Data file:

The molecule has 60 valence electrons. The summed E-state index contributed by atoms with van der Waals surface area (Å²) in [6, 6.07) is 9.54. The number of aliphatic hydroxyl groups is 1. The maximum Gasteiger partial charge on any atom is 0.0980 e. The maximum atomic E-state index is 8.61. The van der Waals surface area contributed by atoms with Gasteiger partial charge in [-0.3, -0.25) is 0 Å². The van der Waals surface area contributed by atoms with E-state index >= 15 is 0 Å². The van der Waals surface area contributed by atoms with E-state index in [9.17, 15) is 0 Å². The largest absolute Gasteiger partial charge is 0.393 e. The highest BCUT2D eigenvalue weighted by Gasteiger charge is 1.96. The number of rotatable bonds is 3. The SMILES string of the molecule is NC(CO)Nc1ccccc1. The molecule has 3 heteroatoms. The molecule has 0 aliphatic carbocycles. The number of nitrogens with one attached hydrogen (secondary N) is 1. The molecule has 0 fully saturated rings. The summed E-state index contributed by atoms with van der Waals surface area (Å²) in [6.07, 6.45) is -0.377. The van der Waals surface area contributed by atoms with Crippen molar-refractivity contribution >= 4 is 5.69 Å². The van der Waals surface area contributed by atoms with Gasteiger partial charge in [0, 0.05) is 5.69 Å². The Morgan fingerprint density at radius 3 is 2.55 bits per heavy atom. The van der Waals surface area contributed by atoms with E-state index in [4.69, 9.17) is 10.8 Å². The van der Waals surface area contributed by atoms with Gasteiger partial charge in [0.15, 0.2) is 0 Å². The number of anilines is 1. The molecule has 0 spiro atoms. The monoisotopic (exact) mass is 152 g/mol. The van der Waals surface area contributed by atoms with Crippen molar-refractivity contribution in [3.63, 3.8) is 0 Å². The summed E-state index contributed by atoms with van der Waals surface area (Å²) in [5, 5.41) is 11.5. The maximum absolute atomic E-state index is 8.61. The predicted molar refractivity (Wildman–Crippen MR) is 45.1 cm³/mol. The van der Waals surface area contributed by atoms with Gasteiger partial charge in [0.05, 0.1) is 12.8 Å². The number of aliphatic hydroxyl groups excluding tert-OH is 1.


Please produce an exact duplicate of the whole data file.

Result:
The molecule has 60 valence electrons. The summed E-state index contributed by atoms with van der Waals surface area (Å²) in [6, 6.07) is 9.54. The number of aliphatic hydroxyl groups is 1. The maximum Gasteiger partial charge on any atom is 0.0980 e. The maximum atomic E-state index is 8.61. The van der Waals surface area contributed by atoms with Gasteiger partial charge in [-0.3, -0.25) is 0 Å². The van der Waals surface area contributed by atoms with E-state index >= 15 is 0 Å². The van der Waals surface area contributed by atoms with E-state index in [9.17, 15) is 0 Å². The largest absolute Gasteiger partial charge is 0.393 e. The highest BCUT2D eigenvalue weighted by Gasteiger charge is 1.96. The number of rotatable bonds is 3. The SMILES string of the molecule is NC(CO)Nc1ccccc1. The molecule has 3 heteroatoms. The molecule has 0 aliphatic carbocycles. The number of nitrogens with one attached hydrogen (secondary N) is 1. The molecule has 0 fully saturated rings. The summed E-state index contributed by atoms with van der Waals surface area (Å²) in [6.07, 6.45) is -0.377. The van der Waals surface area contributed by atoms with Crippen molar-refractivity contribution >= 4 is 5.69 Å². The van der Waals surface area contributed by atoms with Gasteiger partial charge in [0, 0.05) is 5.69 Å². The Morgan fingerprint density at radius 3 is 2.55 bits per heavy atom. The van der Waals surface area contributed by atoms with E-state index in [4.69, 9.17) is 10.8 Å². The van der Waals surface area contributed by atoms with Gasteiger partial charge in [0.15, 0.2) is 0 Å². The number of anilines is 1. The molecule has 0 spiro atoms. The monoisotopic (exact) mass is 152 g/mol. The van der Waals surface area contributed by atoms with Crippen molar-refractivity contribution in [3.63, 3.8) is 0 Å². The summed E-state index contributed by atoms with van der Waals surface area (Å²) in [5, 5.41) is 11.5. The maximum absolute atomic E-state index is 8.61. The predicted molar refractivity (Wildman–Crippen MR) is 45.1 cm³/mol. The van der Waals surface area contributed by atoms with Gasteiger partial charge in [0.05, 0.1) is 12.8 Å². The number of aliphatic hydroxyl groups excluding tert-OH is 1.